Posts Tagged ‘David Oyelowo’

Media Update 6/21/18

June 21, 2018


Hearts Beat Loud

I have been a big fan of Nick Offerman since I first saw him on Parks and Recreation. I subsequently became a bigger fan watching his stand up and his appearances on talk shows. He is a highly intelligent performer and very charismatic. When I found out that he was starring in a feel-good independent movie, I was excited. I heard right away that it was getting good buzz but I stopped checking up on it because I did not want to spoil myself. The movie is about a single father who is on the cusp of changes in his life just as his daughter is about to go off to college. During that last summer, they write a song together. Offerman is great in the movie. There were parts where he did so much with his face and his eyes without even saying a word that made me laugh or made me feel for him. He played a less grumpy character than on Parks and Rec and he was really sweet. The other star of the movie is played by Kiersey Clemons, who plays the daughter. She is so amazing and fun and the soul of the movie is her interactions with her father. Also, her singing (and it really was her singing) is really great. I had not really known about her before this movie but I will be on the lookout now. She reminded me a little of Tessa Thompson in Creed. There were also great supporting roles from Toni Colette, Sasha Lane, and Ted Danson. The movie was really sweet and funny and the soundtrack is one of the best I have ever heard. A lot of the original songs were a mix of electronica and live instruments and the rest is an eclectic mix of more obscure artists. I definitely recommend it as I could not stop smiling all the way through.


Queen of Katwe

This movie is based on a real story of a young woman from a slum in Kampala, Uganda who tried to escape poverty by playing chess in tournaments. Her name was Phiona Mutesi and she was apparently a brilliant mind in chess. That is one of the things that I have always loved about chess is that as long as you dedicate yourself to it, it is a game that poor and rich people alike can succeed at. That is the main message of this movie. Phiona is an inspiration and a great role model for kids. The movie is also about what happens when you find the greater world beyond what you have known. Those in poverty and those in wealth live in entirely different worlds and, although my life has never been of great wealth, I have not wanted like Phiona must have wanted. When you move between two worlds, all sorts of identity problems start cropping up as you wonder where your worldview may take you and how it might change. The kids in the movie have great performances and Phiona herself is played unknown Madina Nalwanga. David Oyelowo is so amazing and warm as their coach who sees something in Phiona and the other children and does his best to shepherd them educationally and emotionally. The always great Lupita Nyong’o plays Phiona’s mother with both warmth and ferocity. I definitely recommend this one as well.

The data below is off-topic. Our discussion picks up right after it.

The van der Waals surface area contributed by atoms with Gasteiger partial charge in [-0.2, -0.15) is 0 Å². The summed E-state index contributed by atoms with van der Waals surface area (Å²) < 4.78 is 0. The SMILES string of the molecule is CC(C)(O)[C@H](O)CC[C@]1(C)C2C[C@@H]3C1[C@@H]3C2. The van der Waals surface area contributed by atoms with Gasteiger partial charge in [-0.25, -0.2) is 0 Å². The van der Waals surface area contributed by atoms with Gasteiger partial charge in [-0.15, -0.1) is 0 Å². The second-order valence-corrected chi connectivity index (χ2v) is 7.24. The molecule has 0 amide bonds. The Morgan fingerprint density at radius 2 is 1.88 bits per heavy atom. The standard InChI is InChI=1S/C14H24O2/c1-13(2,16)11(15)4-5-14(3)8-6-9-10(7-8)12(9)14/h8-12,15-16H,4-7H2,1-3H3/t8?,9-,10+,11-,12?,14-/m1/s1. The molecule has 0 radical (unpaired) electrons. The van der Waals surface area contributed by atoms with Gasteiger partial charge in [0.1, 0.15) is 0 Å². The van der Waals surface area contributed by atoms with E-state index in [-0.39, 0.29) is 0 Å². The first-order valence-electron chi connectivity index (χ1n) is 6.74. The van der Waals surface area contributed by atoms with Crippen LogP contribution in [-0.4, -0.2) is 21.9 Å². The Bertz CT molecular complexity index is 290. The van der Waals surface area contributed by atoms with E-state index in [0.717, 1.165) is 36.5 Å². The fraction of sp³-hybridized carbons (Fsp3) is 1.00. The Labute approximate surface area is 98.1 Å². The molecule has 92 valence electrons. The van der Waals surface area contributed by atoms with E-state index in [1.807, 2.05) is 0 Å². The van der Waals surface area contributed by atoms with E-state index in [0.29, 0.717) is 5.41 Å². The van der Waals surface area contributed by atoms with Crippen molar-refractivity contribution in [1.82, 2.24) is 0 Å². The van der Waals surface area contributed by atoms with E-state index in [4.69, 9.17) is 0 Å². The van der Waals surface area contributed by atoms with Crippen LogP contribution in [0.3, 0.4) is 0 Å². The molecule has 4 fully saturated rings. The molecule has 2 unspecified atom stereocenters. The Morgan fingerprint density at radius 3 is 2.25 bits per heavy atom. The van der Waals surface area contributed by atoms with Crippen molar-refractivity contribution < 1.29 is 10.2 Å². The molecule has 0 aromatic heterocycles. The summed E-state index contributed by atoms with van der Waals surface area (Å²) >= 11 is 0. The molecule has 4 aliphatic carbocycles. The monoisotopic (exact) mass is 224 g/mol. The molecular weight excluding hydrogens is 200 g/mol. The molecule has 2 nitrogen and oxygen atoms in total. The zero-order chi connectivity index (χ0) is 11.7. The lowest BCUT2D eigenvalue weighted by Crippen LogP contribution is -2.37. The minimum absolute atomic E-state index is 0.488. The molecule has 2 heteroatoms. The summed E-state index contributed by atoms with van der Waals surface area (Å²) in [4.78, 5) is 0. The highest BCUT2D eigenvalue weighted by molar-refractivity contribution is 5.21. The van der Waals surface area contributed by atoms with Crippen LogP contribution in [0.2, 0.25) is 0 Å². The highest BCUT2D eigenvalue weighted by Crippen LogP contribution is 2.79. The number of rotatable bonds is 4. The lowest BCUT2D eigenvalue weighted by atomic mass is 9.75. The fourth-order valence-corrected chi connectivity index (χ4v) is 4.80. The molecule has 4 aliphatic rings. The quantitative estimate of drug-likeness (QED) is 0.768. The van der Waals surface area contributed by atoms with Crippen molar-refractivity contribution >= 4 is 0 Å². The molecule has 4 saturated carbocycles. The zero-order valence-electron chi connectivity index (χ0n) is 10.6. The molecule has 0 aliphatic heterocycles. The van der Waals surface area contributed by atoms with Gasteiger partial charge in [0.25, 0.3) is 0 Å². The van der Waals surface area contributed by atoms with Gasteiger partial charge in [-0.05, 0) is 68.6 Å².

Paddington

I vaguely remember reading a Paddington Bear book when I was little but I realized that I have it confused with another famous British bear, Winnie the Pooh. I thought Paddington was a teddy bear as well but I was mistaken. He is an actual bear from Darkest Peru and speaks proper Queen’s English. I was a little worried about this one despite the good reviews because live-action adaptations of older properties have not been so kind lately. I worried that it would end up like bad adaptations like the recent Peter Rabbit. This was not the case. This movie was absolutely charming and the acting was top notch. Every joke came from a place of plot and character and there are no random, non-sensical gags that do not fit the source material. And yet, the movie updated the story to fit modern London instead of the fifties when the first book was written. The heart of the movie is in Ben Whishaw’s performance of Paddington but also Hugh Bonneville’s performance as the father of the Brown family. Their relationship felt so natural. Paddington was so warm and his fish-out-of-water story felt so genuine and heartfelt. Nicole Kidman was great as the villain. She was so over the top but oddly charming while doing it. There were also great character actor performances from Jim Broadbent, Michael Gambon, Peter Capaldi, Julie Walters, and Sally Hawkins. Apparently, a good deal of credit should also be given to Emma Thompson who gave the script an uncredited polish. Also, of course, Director Paul King who was also the director of the brilliant The Mighty Boosh. I definitely recommend this.

Music of the Week:
Ash – Annabel

Dilated Peoples – Worst Comes To Worst

Dua Lipa – IDGAF

Ratatat – Breaking Away

We’re Not a Band – Hearts Beat Loud

Weekly Update:
– This week’s theme is “The Start of Something New”
– I watched more Wynonna Earp Season 2
– I finished Supernatural Season 13
– I watched more Riverdale Season 2
– I watched more Gurren Lagann
– I watched more Hemlock Grove Season 1
– I started Agents of Shield Season 5
– I watched more Barry Kramer on YouTube
– I am psyched for some other movies this weekend

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